Select Barclay Surname Genealogy

Here are some Barclay stories and accounts over the years:

Berkeleys from England to Scotland

It was from the manor of Berkeley in Gloucestershire that the Norman Roger de Berkeley took his name. The castle of Berkeley - in whose dungeon Edward II died - was started by his sons and completed by his grandson. 

This family is said to have provided the Berkeleys who went north and prospered as Barclays in Scotland. Family tradition has John de Berkeley accompanying the Scots Queen Margaret north in 1069.  The Barclays in Scotland then descended from his three sons, Walter, Alexander and Richard.  Another suggestion has been that the de Berkeleys came much later in 1124, following in the train of Maud, wife of David I of Scotland. 

And some doubt that there was a connection at all.  G.W.S. Barrow wrote in 1973: 

“There are surely more published histories of the Barclays than of any other Scottish family. The Barclay histories published in this century are worse than those published in the 18th and those in turn are distinguished for the low level of their medieval scholarship. 

It has been assumed, on no concrete evidence, that the Scottish family of Barclay (de Berchelai etc.), which first appears at the end of Malcolm IV’s reign in the persons of Robert and Walter de Berkeley, must be a branch of one or other of the two Anglo-Norman families of de Berkeley of Berkeley in Gloucestershire.  Despite this assumption, it has never been possible to point to a single piece of evidence which would link the Scottish and English families."

Barclays of Towie and Gartly

Sir Patrick Barclay, Baron of Towie, was described as "Chief of the Barclays in Scotland" in a document dated sometime in the 1460’s.  This document also alluded to the marriage of the house of Towie to a daughter of Gartly and that Sir Patrick included the Gartly insignia in his coat of arms.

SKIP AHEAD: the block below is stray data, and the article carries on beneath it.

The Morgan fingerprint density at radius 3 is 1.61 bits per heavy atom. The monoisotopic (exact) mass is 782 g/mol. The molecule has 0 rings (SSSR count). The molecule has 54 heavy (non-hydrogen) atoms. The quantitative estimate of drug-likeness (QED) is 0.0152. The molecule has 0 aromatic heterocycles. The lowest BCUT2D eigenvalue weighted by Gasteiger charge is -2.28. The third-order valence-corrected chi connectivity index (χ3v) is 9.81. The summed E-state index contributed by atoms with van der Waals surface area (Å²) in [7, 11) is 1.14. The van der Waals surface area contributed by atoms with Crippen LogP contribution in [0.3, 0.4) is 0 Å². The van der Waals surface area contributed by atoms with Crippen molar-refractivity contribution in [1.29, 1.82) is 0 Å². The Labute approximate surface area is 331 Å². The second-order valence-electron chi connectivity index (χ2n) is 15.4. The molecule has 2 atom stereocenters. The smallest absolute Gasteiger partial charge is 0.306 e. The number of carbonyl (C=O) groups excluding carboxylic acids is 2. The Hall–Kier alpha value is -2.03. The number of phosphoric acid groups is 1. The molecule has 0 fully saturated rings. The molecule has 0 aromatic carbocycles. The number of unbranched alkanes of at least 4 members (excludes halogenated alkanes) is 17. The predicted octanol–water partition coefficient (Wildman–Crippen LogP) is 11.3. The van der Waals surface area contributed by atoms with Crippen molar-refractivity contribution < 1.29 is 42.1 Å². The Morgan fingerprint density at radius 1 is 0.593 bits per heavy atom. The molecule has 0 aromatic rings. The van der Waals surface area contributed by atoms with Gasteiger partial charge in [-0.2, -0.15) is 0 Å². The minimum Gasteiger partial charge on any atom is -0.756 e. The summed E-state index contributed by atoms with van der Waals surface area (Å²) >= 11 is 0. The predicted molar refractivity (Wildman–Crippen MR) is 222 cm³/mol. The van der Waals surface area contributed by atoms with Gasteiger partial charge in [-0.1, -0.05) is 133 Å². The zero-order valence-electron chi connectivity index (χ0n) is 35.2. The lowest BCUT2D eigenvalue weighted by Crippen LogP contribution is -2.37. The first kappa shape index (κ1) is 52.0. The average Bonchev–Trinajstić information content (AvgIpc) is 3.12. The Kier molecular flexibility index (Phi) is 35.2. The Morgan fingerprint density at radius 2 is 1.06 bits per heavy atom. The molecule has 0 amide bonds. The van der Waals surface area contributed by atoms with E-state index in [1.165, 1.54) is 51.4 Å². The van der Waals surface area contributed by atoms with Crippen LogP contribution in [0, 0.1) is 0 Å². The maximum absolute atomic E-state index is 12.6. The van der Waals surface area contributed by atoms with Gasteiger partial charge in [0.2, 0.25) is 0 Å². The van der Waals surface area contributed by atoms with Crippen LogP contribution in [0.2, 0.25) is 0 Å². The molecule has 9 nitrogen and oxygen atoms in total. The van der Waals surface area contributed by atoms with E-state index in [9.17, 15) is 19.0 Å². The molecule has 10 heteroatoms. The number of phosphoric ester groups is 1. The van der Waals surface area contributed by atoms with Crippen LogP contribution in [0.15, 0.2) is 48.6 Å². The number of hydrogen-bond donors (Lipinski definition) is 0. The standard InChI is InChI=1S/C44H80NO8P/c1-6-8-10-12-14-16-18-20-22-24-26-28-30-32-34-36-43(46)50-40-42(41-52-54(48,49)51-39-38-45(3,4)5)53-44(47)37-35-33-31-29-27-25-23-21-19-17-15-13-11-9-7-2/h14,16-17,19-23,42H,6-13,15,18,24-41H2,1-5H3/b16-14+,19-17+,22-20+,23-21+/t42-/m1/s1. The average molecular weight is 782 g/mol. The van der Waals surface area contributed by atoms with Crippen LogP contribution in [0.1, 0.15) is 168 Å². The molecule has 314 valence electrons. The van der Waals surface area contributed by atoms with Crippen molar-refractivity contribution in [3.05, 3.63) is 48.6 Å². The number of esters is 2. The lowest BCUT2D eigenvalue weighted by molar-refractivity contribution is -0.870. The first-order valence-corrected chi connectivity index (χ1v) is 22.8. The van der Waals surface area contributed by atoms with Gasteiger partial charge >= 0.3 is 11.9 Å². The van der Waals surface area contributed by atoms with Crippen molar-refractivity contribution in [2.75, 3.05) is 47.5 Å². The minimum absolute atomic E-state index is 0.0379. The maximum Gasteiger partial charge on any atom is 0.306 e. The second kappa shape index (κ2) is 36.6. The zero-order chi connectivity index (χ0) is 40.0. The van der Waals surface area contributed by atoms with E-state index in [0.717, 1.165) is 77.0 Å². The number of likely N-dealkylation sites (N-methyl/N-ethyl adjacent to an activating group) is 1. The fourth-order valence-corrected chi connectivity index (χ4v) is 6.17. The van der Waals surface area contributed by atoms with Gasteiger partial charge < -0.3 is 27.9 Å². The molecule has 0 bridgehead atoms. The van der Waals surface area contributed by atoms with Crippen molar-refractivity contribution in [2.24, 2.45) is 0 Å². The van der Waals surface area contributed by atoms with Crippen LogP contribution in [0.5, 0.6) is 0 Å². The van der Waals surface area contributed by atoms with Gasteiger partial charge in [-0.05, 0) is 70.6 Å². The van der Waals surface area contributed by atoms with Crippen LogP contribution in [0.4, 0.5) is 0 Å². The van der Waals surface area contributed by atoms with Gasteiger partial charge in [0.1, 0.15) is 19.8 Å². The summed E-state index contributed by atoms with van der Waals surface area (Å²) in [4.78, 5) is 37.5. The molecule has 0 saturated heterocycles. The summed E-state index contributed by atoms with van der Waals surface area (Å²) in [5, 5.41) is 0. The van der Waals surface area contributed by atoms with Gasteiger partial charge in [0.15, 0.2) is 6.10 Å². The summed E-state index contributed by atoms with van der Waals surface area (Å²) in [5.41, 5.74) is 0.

Sir Patrick in fact married Catherine Barclay of Gartly, a branch of the Barclays that had dated back to the late 14th century.  They had two sons - John who succeeded to Towie and William who inherited Gartly.

Barclay Memorials in Riga

In 1621 John and Peter Barclay, merchants of Banff, wished to settle in Rostock in Livonia.  Sir Patrick Barclay, Baron of Towie, signed a letter of safe conduct in their favor - a letter that was handed down in the family and was last held by Auguste Julie Barclay de Tolly who was born in Riga in 1863 and married Baron Edward Sass.

The most famous of these Barclays in Riga was the Russian commander Prince Michael Barclay de Tolly of the Napoleonic Wars.  A statue to him was unveiled in Riga in 1913.  However, the statue disappeared during the evacuation in 1915 and an empty pedestal stood in its place for many a long year.  Finally a replica statue of the commander was put up in Esplanade Park on a public vote in 2001.

Robert Barclay of Rowan County

Robert Barclay was born in 1717 in Dublin. He was apparently of the Ury and Mathers line, his father, a Quaker, having moved to Dublin five years earlier to manage the family’s shipping interests there.  John Barclay operated two ships, the Barclay Frigate and the Diana, which traded wheat to Barbados. 

Robert came to Rowan county in North Carolina sometime before 1755, as that was the year that the congregation at Malapan in New Jersey, formerly Quakers, had gone to North Carolina to start a Baptist church.  Some of the children of Robert Barclay were buried in their churchyard and it is presumed that he was too. 

Robert was granted a large land plot of 700 acres in Rowan county in 1761 which he had expanded to 900 acres by 1778, as well as acquiring land in Kentucky.  He grew weaker as he got older.  His will of 1786 stated that he is weak in body but strong in mind, but that he was not able to sign the will, marking it instead because of his incapacity with an "X."